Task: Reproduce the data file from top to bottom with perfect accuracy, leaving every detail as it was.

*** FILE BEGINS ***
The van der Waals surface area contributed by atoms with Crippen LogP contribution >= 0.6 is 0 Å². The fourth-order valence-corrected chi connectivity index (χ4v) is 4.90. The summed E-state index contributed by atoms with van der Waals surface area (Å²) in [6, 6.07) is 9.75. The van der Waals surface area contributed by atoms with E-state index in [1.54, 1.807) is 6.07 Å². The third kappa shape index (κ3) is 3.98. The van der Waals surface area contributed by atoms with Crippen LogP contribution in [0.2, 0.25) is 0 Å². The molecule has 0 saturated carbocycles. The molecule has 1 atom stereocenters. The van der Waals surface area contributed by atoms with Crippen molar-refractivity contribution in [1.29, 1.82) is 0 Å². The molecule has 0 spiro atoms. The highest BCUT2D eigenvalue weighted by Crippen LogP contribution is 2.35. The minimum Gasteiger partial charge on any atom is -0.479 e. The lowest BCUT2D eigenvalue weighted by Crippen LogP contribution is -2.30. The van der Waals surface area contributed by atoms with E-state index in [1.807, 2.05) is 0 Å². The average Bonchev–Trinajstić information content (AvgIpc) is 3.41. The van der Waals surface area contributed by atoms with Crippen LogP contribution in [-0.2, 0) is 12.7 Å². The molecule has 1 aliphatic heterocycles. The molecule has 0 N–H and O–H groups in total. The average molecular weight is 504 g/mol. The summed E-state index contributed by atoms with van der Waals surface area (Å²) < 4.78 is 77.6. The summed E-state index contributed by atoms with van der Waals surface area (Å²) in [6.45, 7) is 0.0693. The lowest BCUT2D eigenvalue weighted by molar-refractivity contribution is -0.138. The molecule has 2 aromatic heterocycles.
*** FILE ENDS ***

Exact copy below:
The van der Waals surface area contributed by atoms with Crippen LogP contribution >= 0.6 is 0 Å². The fourth-order valence-corrected chi connectivity index (χ4v) is 4.90. The summed E-state index contributed by atoms with van der Waals surface area (Å²) in [6, 6.07) is 9.75. The van der Waals surface area contributed by atoms with E-state index in [1.54, 1.807) is 6.07 Å². The third kappa shape index (κ3) is 3.98. The van der Waals surface area contributed by atoms with Crippen LogP contribution in [0.2, 0.25) is 0 Å². The molecule has 0 saturated carbocycles. The molecule has 1 atom stereocenters. The van der Waals surface area contributed by atoms with Crippen molar-refractivity contribution in [1.29, 1.82) is 0 Å². The molecule has 0 spiro atoms. The highest BCUT2D eigenvalue weighted by Crippen LogP contribution is 2.35. The minimum Gasteiger partial charge on any atom is -0.479 e. The lowest BCUT2D eigenvalue weighted by Crippen LogP contribution is -2.30. The van der Waals surface area contributed by atoms with E-state index in [1.807, 2.05) is 0 Å². The average Bonchev–Trinajstić information content (AvgIpc) is 3.41. The van der Waals surface area contributed by atoms with Crippen LogP contribution in [-0.2, 0) is 12.7 Å². The molecule has 1 aliphatic heterocycles. The molecule has 0 N–H and O–H groups in total. The average molecular weight is 504 g/mol. The summed E-state index contributed by atoms with van der Waals surface area (Å²) < 4.78 is 77.6. The summed E-state index contributed by atoms with van der Waals surface area (Å²) in [6.45, 7) is 0.0693. The lowest BCUT2D eigenvalue weighted by molar-refractivity contribution is -0.138. The molecule has 2 aromatic heterocycles.